Senate: Vote Nov. 5 or risk losing poll site
People are often told it is their civic duty to vote. But Americans’ willingness to go to the polls often depends on convenience of the location and how invested they are in the candidates and issues to be voted on.
For MSUM students, the polling location is very close. In fact, it is right on campus, in room 101 of the CMU. This wasn’t always the case. With next Tuesday’s elections, there are rumors the on-campus polling place could be taken away if not enough students vote.
Even though the revoking of the polling place is just a rumor for now, Student Senate leaders said they are doing everything they can to prevent the possible loss. “At this time it is just speculation and rumor, but that alone is scary,” said Kevin Struxness, Student Senate president.
Starting this week, Student Senate will begin a week-long campaign pushing hard for students to participate in the city elections. Senators will be educating classmates and tabling in the CMU to spread the word about the importance of voting. MSUM Republican and Democratic student groups are also involved in the effort to keep the polling site on campus.
Along with these efforts, mayoral candidates and 2nd ward council candidates will be having a debate on Nov. 4 at 1 p.m. at MSUM. They will be talking about higher education and sustainability before opening the debate to questions from the audience.
Can students even vote in city elections if they are not originally from Moorhead? Yes, any student who resides on campus can vote at the CMU. However, if a student lives in Fargo they cannot vote in Moorhead elections. If they live off campus in Moorhead, they must vote at a different polling place. Same-day registration is available throughout the city.
“If you’re a student here, shop here, pay taxes here, you’re going to want to pay attention. These decisions affect students,” Struxness said.
Even though 92 percent of the student population turned out to vote last November for the 2012 presidential election, the city council is rumored to still be considering taking the polls off campus, said Sarah Danielson, a member of Student Senate and the College Democrats.
“Conservative council members believe the campus to be a Democratic vote,” Struxness said. By removing the convenience of voting on campus, they believe they will deter students from casting their vote against them.
This is not the first time the polling place has been threatened. It had been previously taken away. After a long three-year fight, Student Senate was able to get the polling place back in time for the presidential elections last year. “Student Senate worked really hard to get that on campus to make it more accessible to students,” Danielson said.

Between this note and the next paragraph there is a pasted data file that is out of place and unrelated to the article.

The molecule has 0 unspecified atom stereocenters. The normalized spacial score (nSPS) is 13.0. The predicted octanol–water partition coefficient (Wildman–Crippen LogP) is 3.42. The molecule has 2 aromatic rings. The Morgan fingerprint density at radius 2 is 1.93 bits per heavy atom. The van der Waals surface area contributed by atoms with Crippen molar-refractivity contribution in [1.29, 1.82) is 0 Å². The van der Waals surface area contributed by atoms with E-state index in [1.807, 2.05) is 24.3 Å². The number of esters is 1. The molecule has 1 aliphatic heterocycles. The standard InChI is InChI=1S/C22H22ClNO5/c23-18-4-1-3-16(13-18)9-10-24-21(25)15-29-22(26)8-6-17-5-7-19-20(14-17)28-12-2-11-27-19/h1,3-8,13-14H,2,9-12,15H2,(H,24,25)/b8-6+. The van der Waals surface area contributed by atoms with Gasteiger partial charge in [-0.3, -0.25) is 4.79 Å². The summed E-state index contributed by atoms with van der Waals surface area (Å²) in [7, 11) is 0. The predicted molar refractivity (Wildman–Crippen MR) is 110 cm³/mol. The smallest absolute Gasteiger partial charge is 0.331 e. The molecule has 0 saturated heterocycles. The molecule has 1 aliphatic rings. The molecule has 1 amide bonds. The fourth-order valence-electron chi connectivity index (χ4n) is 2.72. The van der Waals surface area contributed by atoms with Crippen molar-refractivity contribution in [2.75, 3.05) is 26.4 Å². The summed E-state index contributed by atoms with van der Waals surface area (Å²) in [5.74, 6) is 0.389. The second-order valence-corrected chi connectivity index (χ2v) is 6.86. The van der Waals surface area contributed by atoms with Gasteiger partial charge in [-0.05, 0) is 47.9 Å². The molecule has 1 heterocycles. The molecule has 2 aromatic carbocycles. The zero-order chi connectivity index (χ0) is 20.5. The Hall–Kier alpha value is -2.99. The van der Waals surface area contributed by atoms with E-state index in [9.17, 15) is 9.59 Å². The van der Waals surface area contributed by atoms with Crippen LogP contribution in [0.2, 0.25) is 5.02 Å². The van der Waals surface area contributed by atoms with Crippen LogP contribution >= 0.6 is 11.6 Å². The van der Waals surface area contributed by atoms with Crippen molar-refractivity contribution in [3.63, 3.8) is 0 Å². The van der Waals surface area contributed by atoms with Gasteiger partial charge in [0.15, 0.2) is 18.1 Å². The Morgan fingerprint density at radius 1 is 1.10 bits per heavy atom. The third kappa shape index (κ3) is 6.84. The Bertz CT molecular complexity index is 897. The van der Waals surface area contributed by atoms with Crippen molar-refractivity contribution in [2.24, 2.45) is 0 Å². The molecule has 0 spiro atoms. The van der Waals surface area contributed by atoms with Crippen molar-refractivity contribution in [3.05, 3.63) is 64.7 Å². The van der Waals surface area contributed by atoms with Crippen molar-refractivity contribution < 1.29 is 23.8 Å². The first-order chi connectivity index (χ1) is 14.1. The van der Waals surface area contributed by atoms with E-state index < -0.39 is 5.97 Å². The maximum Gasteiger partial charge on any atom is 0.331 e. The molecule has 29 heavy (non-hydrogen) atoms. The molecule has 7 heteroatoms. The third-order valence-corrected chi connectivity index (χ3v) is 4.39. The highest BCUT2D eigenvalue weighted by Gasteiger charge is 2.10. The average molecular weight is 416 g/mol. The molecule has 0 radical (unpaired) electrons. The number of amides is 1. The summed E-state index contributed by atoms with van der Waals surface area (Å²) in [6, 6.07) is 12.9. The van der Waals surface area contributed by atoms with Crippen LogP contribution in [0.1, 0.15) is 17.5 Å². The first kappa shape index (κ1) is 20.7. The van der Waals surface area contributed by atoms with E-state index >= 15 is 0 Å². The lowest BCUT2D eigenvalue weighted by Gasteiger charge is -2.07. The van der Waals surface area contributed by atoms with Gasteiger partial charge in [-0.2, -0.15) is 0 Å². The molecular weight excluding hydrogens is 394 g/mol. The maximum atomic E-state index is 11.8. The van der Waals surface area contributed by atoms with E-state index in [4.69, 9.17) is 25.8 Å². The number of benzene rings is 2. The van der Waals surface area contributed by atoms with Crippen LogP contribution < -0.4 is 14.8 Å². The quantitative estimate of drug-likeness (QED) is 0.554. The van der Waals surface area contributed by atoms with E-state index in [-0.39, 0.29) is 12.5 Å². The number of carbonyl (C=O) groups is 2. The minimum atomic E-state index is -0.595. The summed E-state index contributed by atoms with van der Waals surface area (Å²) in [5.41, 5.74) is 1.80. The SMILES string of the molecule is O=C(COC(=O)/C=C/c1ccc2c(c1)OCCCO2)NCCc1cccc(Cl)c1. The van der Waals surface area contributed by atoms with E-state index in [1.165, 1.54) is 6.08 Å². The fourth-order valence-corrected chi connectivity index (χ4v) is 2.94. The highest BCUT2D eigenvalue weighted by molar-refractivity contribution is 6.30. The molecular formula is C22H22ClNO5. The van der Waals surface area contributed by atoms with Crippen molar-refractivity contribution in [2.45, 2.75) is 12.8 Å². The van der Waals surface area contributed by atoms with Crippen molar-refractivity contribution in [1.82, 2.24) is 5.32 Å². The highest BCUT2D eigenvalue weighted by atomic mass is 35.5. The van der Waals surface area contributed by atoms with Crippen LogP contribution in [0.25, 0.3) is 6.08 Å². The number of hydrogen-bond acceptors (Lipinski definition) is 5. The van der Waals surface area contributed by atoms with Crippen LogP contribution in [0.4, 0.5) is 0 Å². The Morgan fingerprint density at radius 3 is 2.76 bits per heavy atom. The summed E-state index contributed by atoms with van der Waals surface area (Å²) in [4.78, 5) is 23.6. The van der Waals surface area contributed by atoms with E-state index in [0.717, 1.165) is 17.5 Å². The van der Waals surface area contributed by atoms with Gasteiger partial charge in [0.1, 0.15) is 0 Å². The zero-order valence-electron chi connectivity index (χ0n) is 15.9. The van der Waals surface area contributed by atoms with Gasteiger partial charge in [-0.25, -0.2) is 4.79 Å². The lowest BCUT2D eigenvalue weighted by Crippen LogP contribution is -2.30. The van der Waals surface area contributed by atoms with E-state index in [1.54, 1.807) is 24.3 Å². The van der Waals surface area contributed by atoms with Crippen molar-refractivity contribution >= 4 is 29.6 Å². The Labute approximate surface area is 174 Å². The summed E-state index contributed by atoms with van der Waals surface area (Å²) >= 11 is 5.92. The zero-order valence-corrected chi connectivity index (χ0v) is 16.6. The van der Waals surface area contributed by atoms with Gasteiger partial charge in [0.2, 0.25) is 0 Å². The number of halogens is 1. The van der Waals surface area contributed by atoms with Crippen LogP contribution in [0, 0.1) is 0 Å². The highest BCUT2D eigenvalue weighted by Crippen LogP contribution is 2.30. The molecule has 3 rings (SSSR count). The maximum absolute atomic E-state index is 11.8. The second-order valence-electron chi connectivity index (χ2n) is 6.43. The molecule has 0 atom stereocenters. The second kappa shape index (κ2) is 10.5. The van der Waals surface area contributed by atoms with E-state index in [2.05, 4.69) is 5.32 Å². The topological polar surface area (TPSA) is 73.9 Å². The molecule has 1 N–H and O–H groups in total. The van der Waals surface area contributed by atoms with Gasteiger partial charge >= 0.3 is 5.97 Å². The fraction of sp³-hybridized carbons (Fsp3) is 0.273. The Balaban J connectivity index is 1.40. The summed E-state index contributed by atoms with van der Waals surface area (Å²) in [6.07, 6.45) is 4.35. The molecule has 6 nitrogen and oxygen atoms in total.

It is unclear what the qualifications are to be able to justify removing a polling place. Danielson speculated that one concrete way to judge the worthiness of MSUM to host one is if the costs outweigh voter turnout. She said Student Senate is pushing for a 30 percent student participation; a mere fraction of the presidential election.
Though the local elections are much less publicized compared to the exorbitant ads during the presidential election, the decisions these local politicians make are close to home and directly affect students’ daily lives. “The awareness of what local government does is important for everybody to pay attention to,” Struxness said.
Moorhead City Clerk Michelle French wrote in an email there was no way the council could legally take away the polling place. “The City of Moorhead will not be closing down the polling site at MSUM. Redistricting just happened in 2011 after the 2010 census. We really do encourage students to come out and vote, that is the reasoning to add sites at MSUM and Concordia,” French wrote.
Danielson and Student Senate had heard a different story, however. Mark Altenburg, 2nd ward city council member informed Student Senate of the possible loss of the polling place. Citing Moorhead city code, Altenburg told Student Senate that though it is true wards cannot be reconfigured after a census, subdivisions of wards can. MSUM is considered a subdivision, he said, and therefore is not safe from the laws of redistricting.
BY MARIE VEILLETTE